Recently, I had the pleasure to interview a young author, Sean Fesko, from America who has been into writing for a long time now. It was a fun thing to know someone who loves writing as much as I do. It is interesting to note that this writing-nerd is a NASCAR evangelist and digital media specialist. He is a published novelist who loves bidding his time with fire photography, music, and video editing.
Read to know more about this amazing person where he talks about his work and passion.
QUES: Please tell our readers about yourself.
I’m a twenty-something American author who lives in New England. I’ve been writing since fifth grade and am trying desperately to avoid the trope that Harry Potter is my favorite set of books. (It probably is, though.)
QUES: Tell something in brief about your latest book.
All Things Together is the story of a girl and her estranged father who are forced back together under tragic circumstances. Its primary audience is YA, but there are portions of the story told from the point of view of the father. It’s similar to Nicholas Sparks’ The Last Song in that way, and I believe it gives the book a crossover appeal.
QUES: What inspired you to write a novel?
All Things Together was originally started as a high school project for National Novel Writing Month. The initial draft was 30,000 words and while I was proud of that, I knew the story needed expanding. Rather than working on a brand-new novel, I spent the next few years refining the plot and adding and subtracting as necessary. It’s my biggest literary accomplishment to date.
QUES: How did you get into writing in the first place?
I spent the first four years of my education in a Waldorf school which heavily promoted creativity and the arts. In fifth grade, I transferred to a more academic school and found myself writing short stories as a way to express my creative side. I didn’t really begin to take writing seriously until I began college, however.
QUES: Why do you prefer to write short stories? How do they intrigue you?
I find short stories more manageable. I’m a perfectionist so I’ll easily find reasons to stop writing novels, but a problem in a short story is more easily fixed. I also like that short stories really focus on one or two major events in the protagonist’s life, while novels can span months or even years in telling the story.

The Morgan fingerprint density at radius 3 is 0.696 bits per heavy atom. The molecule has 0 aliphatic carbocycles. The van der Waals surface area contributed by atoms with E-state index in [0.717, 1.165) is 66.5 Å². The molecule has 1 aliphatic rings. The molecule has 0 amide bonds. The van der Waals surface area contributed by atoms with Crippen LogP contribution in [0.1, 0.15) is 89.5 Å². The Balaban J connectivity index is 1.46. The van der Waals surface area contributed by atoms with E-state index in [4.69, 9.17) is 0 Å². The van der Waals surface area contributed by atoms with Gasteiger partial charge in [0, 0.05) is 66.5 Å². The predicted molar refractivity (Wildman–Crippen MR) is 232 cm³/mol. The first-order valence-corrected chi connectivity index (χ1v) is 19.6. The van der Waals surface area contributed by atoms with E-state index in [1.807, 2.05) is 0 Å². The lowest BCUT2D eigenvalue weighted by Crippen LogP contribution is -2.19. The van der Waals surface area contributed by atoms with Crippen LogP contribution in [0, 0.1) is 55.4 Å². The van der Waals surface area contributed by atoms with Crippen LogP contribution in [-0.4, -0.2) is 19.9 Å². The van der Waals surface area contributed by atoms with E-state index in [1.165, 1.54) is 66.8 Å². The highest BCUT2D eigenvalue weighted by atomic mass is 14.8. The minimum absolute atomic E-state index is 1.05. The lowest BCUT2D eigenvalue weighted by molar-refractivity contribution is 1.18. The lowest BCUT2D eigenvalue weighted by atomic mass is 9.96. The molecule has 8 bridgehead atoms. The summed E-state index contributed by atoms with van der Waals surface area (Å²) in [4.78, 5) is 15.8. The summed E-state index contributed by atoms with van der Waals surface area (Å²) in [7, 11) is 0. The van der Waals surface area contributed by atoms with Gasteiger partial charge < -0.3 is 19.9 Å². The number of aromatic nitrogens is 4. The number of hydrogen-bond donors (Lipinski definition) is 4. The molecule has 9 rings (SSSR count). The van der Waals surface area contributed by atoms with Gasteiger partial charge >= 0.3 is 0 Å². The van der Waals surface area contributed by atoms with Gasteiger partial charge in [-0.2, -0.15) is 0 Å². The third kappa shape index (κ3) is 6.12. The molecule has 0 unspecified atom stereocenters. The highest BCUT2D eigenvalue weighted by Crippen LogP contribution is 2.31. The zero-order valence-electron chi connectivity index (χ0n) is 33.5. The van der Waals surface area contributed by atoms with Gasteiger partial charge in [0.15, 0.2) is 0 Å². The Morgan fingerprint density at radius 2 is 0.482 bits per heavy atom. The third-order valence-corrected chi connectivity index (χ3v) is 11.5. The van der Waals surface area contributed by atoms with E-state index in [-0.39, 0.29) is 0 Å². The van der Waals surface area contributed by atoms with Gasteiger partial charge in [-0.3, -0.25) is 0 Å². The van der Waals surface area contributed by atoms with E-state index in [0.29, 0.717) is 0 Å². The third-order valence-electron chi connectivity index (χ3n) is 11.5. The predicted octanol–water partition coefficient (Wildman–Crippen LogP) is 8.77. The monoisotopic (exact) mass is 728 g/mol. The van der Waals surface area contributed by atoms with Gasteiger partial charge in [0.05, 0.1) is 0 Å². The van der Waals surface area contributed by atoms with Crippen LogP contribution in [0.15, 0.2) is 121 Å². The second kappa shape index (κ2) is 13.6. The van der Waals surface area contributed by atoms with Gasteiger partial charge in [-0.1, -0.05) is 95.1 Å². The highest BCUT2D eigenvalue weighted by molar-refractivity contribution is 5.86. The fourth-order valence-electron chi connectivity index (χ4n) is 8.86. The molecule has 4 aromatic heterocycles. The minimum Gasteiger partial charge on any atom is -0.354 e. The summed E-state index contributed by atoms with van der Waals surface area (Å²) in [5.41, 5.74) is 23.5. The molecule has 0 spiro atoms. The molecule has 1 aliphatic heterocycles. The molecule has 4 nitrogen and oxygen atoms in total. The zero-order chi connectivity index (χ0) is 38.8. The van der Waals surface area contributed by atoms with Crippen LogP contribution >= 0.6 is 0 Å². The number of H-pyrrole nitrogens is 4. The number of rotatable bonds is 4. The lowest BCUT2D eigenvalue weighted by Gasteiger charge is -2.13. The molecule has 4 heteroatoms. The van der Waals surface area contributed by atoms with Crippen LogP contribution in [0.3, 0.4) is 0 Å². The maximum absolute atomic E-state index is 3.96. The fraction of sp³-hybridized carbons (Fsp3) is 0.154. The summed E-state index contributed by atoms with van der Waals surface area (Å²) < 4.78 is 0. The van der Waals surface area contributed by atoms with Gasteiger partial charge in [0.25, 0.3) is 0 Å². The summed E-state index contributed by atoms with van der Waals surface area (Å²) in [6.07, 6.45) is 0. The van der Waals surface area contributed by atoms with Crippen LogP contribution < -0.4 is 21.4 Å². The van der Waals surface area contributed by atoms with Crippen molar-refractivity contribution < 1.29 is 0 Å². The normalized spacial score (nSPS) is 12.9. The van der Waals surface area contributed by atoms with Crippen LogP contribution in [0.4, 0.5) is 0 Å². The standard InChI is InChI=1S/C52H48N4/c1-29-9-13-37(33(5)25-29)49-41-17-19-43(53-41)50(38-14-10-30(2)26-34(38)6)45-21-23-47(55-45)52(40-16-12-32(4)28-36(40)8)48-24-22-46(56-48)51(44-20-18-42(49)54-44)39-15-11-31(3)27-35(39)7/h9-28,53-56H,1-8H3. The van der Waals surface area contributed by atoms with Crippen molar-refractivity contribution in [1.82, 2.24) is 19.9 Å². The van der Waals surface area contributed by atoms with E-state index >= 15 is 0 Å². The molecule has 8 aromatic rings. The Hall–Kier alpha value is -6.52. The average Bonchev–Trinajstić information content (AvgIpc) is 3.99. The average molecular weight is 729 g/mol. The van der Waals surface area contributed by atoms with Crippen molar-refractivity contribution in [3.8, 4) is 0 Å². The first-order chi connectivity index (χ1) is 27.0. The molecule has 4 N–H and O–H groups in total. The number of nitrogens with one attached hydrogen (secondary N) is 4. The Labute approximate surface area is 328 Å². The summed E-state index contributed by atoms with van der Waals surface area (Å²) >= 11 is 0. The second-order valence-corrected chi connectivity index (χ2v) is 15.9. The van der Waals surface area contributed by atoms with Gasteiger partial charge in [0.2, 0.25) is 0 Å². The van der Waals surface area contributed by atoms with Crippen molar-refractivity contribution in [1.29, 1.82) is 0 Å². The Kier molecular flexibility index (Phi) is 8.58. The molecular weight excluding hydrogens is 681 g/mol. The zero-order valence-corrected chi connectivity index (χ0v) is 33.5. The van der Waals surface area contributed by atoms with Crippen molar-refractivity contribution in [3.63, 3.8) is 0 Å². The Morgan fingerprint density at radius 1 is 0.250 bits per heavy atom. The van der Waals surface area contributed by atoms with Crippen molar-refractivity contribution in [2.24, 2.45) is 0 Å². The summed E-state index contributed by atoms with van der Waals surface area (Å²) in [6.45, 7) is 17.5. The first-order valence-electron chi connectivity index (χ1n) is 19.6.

QUES: Do you like stories more or poems?
I’m still more a fan of the short story, but that could change in the future. Poetry, for me, is a newer pursuit. While in primary school I hated it. It was all theory and early modern English. But I came across Sarah Kay’s TED Talk on YouTube in late 2017 and found that poetry is actually a lot more exciting and expressive than I thought. I’m happy to be exploring it more—and I actually got to meet Sarah last year!
QUES: When you are not writing, how do you spend your time?
I enjoy exploring new musical artists and creating playlists of the year’s top songs. I also enjoy photography and videography and watch auto racing whenever I can.
QUES: Is writing merely your hobby or a professional pursuit?
I write fiction and poetry as a hobby at the moment. Perhaps one day I will be able to turn that into my fulltime occupation. I do get to write, however, in my day job. I work in marketing for a technical publisher and spend a lot of time writing the email, blogs, social media, etc.
QUES: How would you describe the contemporary scenario of writing and reading around the world?
It’s much easier to discover and market books today than it was when I was born. The internet has allowed anyone with a desire to read or write the opportunity to find stories from authors around the world. I think this is amazing for indie authors such as myself, because if one audience doesn’t enjoy a story that doesn’t mean it’s doomed. You could find a loyal pocket of readers halfway across the globe!
QUES: Do you like standalone or book series?
I like series if there’s a reason for it to be written as a series and not just a cash-grab. Fortunately for the publishing industry, this isn’t a huge issue. I find it exciting to revisit characters and locations and adding new history to the universe.
QUES: Best piece of writing advice you would like to give to the budding writers?
I was once told to “kill my darlings” by a fellow author, meaning to cut out especially sentimental parts of the story if they don’t help move it along. This is hard to do when you think you’ve been clever or intriguing. But if beta readers (or your own inner voice) are telling you it doesn’t make sense, it doesn’t make sense. Don’t let ego dictate your writing.
QUES: Do you read books? If yes, which one is most dear to you?
I’m not sure I could pick just one most-dear book. I do read quite a bit, however, and if I find myself particularly drawn to an author, I usually try to incorporate bits of their style into my own. For example, E. Lockhart’s We Were Liars has definitely influenced some of my character’s inner monologue.
QUES: Are we going to read more from you in the near future? Any new project that you are working on?
Yes! I’ll be publishing a new short story, Let’s Be Legends, on February 21, 2019. It’s about a girl on trial for accidentally killing her boyfriend in a car crash, and is told in a series of flashbacks while awaiting sentencing. You can pre-order it here. I’ve also recently finished the first draft of a new novel, and I hope to have that ready for publication within the year. And I do publish new poetry on my website from time to time.
*We wish Sean Fesko all the best for his future.*
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